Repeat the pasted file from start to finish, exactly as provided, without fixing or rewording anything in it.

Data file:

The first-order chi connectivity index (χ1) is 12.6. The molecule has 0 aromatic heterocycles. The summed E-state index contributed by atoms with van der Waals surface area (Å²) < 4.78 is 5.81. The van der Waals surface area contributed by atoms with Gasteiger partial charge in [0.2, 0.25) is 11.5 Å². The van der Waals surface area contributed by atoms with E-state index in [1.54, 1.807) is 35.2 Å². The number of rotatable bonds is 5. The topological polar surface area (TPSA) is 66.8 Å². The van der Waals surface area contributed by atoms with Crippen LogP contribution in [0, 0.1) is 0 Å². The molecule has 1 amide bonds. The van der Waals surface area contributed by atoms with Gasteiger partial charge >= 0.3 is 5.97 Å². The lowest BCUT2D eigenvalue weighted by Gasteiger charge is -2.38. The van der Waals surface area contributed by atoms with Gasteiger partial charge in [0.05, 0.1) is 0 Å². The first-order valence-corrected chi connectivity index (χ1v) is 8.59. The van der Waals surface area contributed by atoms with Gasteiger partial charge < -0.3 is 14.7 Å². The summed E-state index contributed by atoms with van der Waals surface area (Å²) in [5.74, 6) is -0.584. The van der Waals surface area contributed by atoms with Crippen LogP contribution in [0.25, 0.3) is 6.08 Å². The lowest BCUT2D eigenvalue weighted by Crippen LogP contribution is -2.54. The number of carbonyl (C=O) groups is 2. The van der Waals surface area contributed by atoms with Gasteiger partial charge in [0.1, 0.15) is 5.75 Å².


The first-order chi connectivity index (χ1) is 12.6. The molecule has 0 aromatic heterocycles. The summed E-state index contributed by atoms with van der Waals surface area (Å²) < 4.78 is 5.81. The van der Waals surface area contributed by atoms with Gasteiger partial charge in [0.2, 0.25) is 11.5 Å². The van der Waals surface area contributed by atoms with E-state index in [1.54, 1.807) is 35.2 Å². The number of rotatable bonds is 5. The topological polar surface area (TPSA) is 66.8 Å². The van der Waals surface area contributed by atoms with Crippen LogP contribution in [0, 0.1) is 0 Å². The molecule has 1 amide bonds. The van der Waals surface area contributed by atoms with Gasteiger partial charge >= 0.3 is 5.97 Å². The lowest BCUT2D eigenvalue weighted by Gasteiger charge is -2.38. The van der Waals surface area contributed by atoms with Gasteiger partial charge in [0.05, 0.1) is 0 Å². The first-order valence-corrected chi connectivity index (χ1v) is 8.59. The van der Waals surface area contributed by atoms with Gasteiger partial charge < -0.3 is 14.7 Å². The summed E-state index contributed by atoms with van der Waals surface area (Å²) in [5.74, 6) is -0.584. The van der Waals surface area contributed by atoms with Crippen LogP contribution in [0.25, 0.3) is 6.08 Å². The lowest BCUT2D eigenvalue weighted by Crippen LogP contribution is -2.54. The number of carbonyl (C=O) groups is 2. The van der Waals surface area contributed by atoms with Gasteiger partial charge in [0.1, 0.15) is 5.75 Å².